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Green Jul 22nd 2019 at 4:02PM

Renault goes retro electro with e-Plein Air concept

How cute is that?

It’s not uncommon to hear automobile enthusiasts wishing that carmakers would bring back classic models with updated, modern-day tech. It’s rarely profitable for companies to do that, and current requirements demand much from crashworthiness and emissions technology, but sometimes something quite awesome slips through. Look at what Renault has done, for example.

The Renault e-Plein Air is a fully electric re-creation of the classic Renault 4 and 4L “Plein Air” open-top version. The late-1960s original was reportedly designed to fulfill the needs of the military, even if it actually ended up as a beach car in the style of the Fiat Jolly instead. Now, a short-wheelbase retro version again meets the demands of the era: something simple, fun, classic-looking and most important, electric.

Underneath the bathtub-like, ever-so-slightly updated bodywork are the electrified mechanicals of the Twizy city car, itself more like an amalgam of an electric bike and a car, good for 62 miles of range. The e-Plein Air is done in the same style as Citroën’s e-Mehari, which is in actuality a re-bodied Bolloré Bluesummer EV, but it wears a Citreën Cactus lookalike body and takes a few notes from the style guide of the classic Mehari. While the e-Mehari is an actual production vehicle you can buy today in France, the e-Plein Air is more of a concept, done to both honor the original 4/4L and to show what Renault, its Classic division and parts specialist Melun Rétro Passion can do. There are original Renault 4 parts on it, like the steering wheel and dashboard with the characteristic "umbrella" handle gearshift, but the gauge cluster is now digital.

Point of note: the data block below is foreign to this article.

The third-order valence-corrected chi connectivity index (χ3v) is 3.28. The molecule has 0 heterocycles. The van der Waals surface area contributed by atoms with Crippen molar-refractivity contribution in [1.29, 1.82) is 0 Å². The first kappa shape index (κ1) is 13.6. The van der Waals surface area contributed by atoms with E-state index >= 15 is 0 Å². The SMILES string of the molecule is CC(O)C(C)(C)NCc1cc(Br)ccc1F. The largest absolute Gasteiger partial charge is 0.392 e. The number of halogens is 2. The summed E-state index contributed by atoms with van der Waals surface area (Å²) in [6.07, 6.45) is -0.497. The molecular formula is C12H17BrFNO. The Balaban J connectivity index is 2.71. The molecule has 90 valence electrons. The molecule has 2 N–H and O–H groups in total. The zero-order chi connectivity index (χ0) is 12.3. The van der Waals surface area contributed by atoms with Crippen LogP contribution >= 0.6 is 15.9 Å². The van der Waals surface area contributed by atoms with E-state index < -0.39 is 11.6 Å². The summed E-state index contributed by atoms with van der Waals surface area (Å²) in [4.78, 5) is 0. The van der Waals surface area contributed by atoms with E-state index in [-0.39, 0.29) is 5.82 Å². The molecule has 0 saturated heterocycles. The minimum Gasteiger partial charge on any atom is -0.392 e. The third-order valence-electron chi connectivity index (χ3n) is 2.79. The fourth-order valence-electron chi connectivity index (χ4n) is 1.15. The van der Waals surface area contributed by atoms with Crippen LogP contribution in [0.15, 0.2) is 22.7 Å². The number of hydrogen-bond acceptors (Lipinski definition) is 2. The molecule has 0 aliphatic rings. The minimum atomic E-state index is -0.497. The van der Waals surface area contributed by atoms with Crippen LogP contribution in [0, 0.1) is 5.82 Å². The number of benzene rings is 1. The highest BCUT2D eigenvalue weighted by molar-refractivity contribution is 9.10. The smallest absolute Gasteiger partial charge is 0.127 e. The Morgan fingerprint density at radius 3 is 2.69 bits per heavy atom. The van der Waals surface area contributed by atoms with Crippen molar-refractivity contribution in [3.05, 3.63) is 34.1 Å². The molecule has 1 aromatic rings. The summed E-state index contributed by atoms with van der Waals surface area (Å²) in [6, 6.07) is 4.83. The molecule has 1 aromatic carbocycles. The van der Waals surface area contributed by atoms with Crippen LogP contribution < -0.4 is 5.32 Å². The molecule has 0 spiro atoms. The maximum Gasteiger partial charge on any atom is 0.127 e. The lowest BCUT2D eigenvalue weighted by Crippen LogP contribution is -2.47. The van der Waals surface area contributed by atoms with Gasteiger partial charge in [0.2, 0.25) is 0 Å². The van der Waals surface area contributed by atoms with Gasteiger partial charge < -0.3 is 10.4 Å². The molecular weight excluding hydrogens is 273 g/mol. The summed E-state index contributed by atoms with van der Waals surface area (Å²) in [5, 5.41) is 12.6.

But not only do we love the e-Plein Air, we also wish it would make at least limited production and would invite other carmakers to create similar nostalgic re-creations of their classic models, tongue-in-cheek. While the mechanical symphony of a beat-up original “Quatrelle” is a thing to behold, seeing the same shape move with electric power is not a bad thing to imagine.

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